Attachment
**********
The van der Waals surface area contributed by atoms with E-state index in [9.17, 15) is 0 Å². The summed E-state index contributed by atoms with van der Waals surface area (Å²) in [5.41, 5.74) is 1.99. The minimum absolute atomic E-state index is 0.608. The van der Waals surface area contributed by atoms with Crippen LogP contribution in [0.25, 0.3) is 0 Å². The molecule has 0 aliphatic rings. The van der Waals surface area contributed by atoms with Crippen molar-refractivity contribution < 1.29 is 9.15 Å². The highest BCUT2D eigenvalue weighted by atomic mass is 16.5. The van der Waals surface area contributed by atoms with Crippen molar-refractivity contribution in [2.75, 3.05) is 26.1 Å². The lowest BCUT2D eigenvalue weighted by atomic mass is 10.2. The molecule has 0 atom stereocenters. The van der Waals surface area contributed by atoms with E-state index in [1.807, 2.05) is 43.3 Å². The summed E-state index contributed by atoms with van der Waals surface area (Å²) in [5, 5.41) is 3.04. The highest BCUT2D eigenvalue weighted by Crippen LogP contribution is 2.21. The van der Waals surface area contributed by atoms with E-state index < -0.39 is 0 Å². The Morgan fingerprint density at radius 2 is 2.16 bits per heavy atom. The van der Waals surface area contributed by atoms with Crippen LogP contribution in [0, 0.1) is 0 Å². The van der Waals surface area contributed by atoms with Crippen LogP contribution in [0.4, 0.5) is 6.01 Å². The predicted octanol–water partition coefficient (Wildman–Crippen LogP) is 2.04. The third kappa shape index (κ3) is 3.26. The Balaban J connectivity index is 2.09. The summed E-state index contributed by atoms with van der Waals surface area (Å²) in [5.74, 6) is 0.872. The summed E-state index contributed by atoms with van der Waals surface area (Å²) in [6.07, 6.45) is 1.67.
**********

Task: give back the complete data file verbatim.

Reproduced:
The van der Waals surface area contributed by atoms with E-state index in [9.17, 15) is 0 Å². The summed E-state index contributed by atoms with van der Waals surface area (Å²) in [5.41, 5.74) is 1.99. The minimum absolute atomic E-state index is 0.608. The van der Waals surface area contributed by atoms with Crippen LogP contribution in [0.25, 0.3) is 0 Å². The molecule has 0 aliphatic rings. The van der Waals surface area contributed by atoms with Crippen molar-refractivity contribution < 1.29 is 9.15 Å². The highest BCUT2D eigenvalue weighted by atomic mass is 16.5. The van der Waals surface area contributed by atoms with Crippen molar-refractivity contribution in [2.75, 3.05) is 26.1 Å². The lowest BCUT2D eigenvalue weighted by atomic mass is 10.2. The molecule has 0 atom stereocenters. The van der Waals surface area contributed by atoms with E-state index in [1.807, 2.05) is 43.3 Å². The summed E-state index contributed by atoms with van der Waals surface area (Å²) in [5, 5.41) is 3.04. The highest BCUT2D eigenvalue weighted by Crippen LogP contribution is 2.21. The van der Waals surface area contributed by atoms with E-state index < -0.39 is 0 Å². The Morgan fingerprint density at radius 2 is 2.16 bits per heavy atom. The van der Waals surface area contributed by atoms with Crippen LogP contribution in [0, 0.1) is 0 Å². The van der Waals surface area contributed by atoms with Crippen LogP contribution in [0.4, 0.5) is 6.01 Å². The predicted octanol–water partition coefficient (Wildman–Crippen LogP) is 2.04. The third kappa shape index (κ3) is 3.26. The Balaban J connectivity index is 2.09. The summed E-state index contributed by atoms with van der Waals surface area (Å²) in [5.74, 6) is 0.872. The summed E-state index contributed by atoms with van der Waals surface area (Å²) in [6.07, 6.45) is 1.67.